t1-t2

where "1" denotes GBP/USD and "2"-- USD/CAD. Thus, a negative correlation value at a negative time lag means that statistically there is a tendency for exchange rate "2" to do the opposite to exchange rate "1" at a later time.) A comparison with the same analysis performed repeatedly on the random data designed to mimic volatilities of GBP/USD and USD/CAD lets one estimate the accuracy of the correlation measurements and thus the potential value of these for any hypothetical trading strategy based on intermarket correlations. Such a comparison is presented in Fig.3 below.

GBP/USD and USD/CAD intermarket correlation 1 hour time-lag bin with uncertainty estimate

Fig.3: Cross-correlation of GBP/USD and USD/CAD for the European (Eurasian) trading session shown against the backdrop of statistical noise (red). The noise is obtained from martingale simulations based on the recorded volatilities of GBP/USD and USD/CAD in this trading session for the period under study. The noise is presented as mean plus-minus 1 RMS, where RMS characterizes the distribution of the correlation value obtained for each particular time lag bin by analyzing 20 independent simulated pairs of uncorrelated time series.

Fig.3 demonstrates the non-flat (although quite predictable) behaviour of the noise level with time lag, caused by the constraint on the time lags associated with the definition of the trading session time window. This can not be ignored otherwise one risks over-interpreting the picture. The area around zero is fairly safe since the noise is at the minimum when the lag is at an integer number of days. Naturally, as the random model responsible for the noise (red background in the figure) does not contain any correlation between the two exchange rates, it shows no correlation peak at the zero time lag. As the comparison with noise indicates, what looks like a tail of the negative peak extending into negative time lags (-1 and -2 hours) is 3-4 standard deviations above the reference (uncorrelated time series with the volatilities of the real ones). This means that the "leadership" of GBP/USD with respect to CAD/USD is confirmed. Speaking of LIBORs, recall that for the period under study (2002-08-20 to 2008-02-01) the difference of LIBORs was generally higher between GBP and USD than it was between USD and CAD, although the former difference varied more strongly. A deeper study of the dependence of the correlation values at the time lags where such values emerge to be non-zero on average would go a long way towards understanding intermarket correlations in forex, since LIBORs appear to move in highly predictable patterns on a longer time scale. So far one can say that the "leadership" of an exchange rate with a higher interest-rate differential is also confirmed in multiple other cases studied in these series of notes.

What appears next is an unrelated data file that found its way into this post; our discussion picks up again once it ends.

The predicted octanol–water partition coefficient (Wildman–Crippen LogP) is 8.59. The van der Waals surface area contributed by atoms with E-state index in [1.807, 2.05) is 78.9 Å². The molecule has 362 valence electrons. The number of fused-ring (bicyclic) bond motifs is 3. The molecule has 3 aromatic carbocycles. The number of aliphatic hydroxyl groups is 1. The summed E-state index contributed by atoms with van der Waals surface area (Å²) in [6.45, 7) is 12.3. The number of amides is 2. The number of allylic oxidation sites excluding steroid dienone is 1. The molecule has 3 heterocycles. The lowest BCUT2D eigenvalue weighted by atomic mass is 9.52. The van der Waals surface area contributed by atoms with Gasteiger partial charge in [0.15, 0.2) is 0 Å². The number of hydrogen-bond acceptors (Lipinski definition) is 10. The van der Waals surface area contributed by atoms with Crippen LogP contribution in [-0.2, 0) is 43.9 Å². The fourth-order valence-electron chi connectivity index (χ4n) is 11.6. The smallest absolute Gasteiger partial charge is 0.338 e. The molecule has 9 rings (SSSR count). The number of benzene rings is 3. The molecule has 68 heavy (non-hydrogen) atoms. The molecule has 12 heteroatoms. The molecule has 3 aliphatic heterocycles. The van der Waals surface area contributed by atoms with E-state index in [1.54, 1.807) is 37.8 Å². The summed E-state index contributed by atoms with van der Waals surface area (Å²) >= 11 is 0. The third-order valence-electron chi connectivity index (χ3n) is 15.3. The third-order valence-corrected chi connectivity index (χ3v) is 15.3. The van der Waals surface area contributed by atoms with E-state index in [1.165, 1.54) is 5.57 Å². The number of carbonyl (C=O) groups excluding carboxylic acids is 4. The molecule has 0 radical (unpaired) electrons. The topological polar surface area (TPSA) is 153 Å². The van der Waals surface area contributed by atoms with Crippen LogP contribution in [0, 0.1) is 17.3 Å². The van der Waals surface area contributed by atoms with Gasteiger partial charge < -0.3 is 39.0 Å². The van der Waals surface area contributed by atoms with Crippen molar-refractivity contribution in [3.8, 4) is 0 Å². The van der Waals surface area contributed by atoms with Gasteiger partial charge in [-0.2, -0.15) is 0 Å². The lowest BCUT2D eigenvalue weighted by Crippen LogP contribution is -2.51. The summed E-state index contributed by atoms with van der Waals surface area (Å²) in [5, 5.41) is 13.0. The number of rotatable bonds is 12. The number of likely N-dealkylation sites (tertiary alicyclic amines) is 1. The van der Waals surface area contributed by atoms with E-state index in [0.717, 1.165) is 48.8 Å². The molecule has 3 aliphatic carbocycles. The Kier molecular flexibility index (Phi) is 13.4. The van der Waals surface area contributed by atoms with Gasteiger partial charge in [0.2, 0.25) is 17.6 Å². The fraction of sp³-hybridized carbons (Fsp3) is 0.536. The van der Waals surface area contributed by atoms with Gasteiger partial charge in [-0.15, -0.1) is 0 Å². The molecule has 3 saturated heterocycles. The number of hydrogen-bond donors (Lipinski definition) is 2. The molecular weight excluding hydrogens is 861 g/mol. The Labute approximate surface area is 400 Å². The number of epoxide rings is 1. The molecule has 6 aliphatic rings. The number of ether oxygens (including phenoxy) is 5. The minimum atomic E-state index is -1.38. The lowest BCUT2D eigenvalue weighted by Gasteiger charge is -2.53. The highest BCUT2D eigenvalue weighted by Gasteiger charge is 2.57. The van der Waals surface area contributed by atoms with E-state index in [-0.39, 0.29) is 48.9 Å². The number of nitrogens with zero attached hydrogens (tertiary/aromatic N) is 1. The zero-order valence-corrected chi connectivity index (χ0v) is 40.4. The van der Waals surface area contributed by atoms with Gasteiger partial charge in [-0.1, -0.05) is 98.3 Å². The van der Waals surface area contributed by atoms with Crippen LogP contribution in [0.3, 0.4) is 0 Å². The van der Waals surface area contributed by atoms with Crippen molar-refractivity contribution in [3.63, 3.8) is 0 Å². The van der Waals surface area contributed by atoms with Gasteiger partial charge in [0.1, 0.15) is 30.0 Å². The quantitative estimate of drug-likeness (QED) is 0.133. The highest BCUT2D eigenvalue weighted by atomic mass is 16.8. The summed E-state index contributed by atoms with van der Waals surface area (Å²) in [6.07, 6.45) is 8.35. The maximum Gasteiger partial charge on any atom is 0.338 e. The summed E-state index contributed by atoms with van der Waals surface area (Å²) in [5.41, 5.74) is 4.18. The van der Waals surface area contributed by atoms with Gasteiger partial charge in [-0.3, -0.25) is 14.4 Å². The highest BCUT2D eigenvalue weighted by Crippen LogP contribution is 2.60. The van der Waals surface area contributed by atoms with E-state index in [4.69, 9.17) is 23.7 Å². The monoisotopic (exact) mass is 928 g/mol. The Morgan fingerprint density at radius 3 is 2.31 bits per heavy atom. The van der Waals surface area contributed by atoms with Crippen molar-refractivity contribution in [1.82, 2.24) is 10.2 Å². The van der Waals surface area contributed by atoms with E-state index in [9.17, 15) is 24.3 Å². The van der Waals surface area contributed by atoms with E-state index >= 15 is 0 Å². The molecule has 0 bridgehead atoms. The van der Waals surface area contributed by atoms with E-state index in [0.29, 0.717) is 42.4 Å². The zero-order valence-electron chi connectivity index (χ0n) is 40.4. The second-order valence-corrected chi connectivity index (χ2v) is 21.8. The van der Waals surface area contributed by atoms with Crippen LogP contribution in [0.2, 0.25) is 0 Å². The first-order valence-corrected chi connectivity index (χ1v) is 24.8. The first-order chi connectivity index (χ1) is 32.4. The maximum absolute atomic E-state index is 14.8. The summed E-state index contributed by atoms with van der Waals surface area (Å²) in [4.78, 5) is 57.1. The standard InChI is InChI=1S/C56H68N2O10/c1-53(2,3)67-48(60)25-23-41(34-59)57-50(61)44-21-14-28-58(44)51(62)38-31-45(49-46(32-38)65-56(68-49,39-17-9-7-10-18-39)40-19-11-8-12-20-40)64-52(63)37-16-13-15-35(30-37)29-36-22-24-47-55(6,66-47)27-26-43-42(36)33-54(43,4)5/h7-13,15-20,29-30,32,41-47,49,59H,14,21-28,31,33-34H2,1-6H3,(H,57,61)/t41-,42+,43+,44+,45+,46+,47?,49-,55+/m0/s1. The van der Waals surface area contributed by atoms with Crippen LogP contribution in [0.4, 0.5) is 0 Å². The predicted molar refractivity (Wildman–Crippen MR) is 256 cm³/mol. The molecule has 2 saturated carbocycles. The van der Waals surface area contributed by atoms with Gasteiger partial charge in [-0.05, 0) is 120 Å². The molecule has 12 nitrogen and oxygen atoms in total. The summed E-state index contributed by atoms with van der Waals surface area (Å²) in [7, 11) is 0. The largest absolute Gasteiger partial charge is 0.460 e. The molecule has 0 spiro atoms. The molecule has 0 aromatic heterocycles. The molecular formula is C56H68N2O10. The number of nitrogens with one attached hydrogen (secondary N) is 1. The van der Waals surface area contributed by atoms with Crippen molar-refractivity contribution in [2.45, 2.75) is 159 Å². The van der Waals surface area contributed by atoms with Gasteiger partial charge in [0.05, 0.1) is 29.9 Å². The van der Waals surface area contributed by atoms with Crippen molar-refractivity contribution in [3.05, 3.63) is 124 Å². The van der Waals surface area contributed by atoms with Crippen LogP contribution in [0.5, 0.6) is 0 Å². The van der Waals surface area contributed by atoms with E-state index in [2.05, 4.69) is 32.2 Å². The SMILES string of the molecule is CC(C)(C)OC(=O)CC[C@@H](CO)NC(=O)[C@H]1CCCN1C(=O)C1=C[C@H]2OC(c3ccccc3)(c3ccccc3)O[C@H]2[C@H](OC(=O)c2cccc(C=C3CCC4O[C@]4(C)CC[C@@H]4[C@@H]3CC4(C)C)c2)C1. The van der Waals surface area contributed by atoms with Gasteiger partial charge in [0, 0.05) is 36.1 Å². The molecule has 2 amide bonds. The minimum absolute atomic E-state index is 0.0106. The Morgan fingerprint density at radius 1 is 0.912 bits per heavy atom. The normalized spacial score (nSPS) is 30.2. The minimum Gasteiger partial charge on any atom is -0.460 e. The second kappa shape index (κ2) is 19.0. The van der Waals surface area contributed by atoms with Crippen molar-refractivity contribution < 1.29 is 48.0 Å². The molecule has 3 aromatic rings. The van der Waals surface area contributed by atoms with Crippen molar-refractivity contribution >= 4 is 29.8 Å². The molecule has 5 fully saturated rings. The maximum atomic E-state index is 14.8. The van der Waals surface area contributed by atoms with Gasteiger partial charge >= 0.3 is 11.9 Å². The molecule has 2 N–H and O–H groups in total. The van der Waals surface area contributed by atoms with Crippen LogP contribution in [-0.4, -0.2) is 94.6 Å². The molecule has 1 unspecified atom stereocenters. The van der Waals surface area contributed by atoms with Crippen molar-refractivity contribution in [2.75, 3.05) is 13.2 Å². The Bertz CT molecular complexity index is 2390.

The data used are from the period 2002-08-20 00:00:00 to 2008-02-01 00:00:00.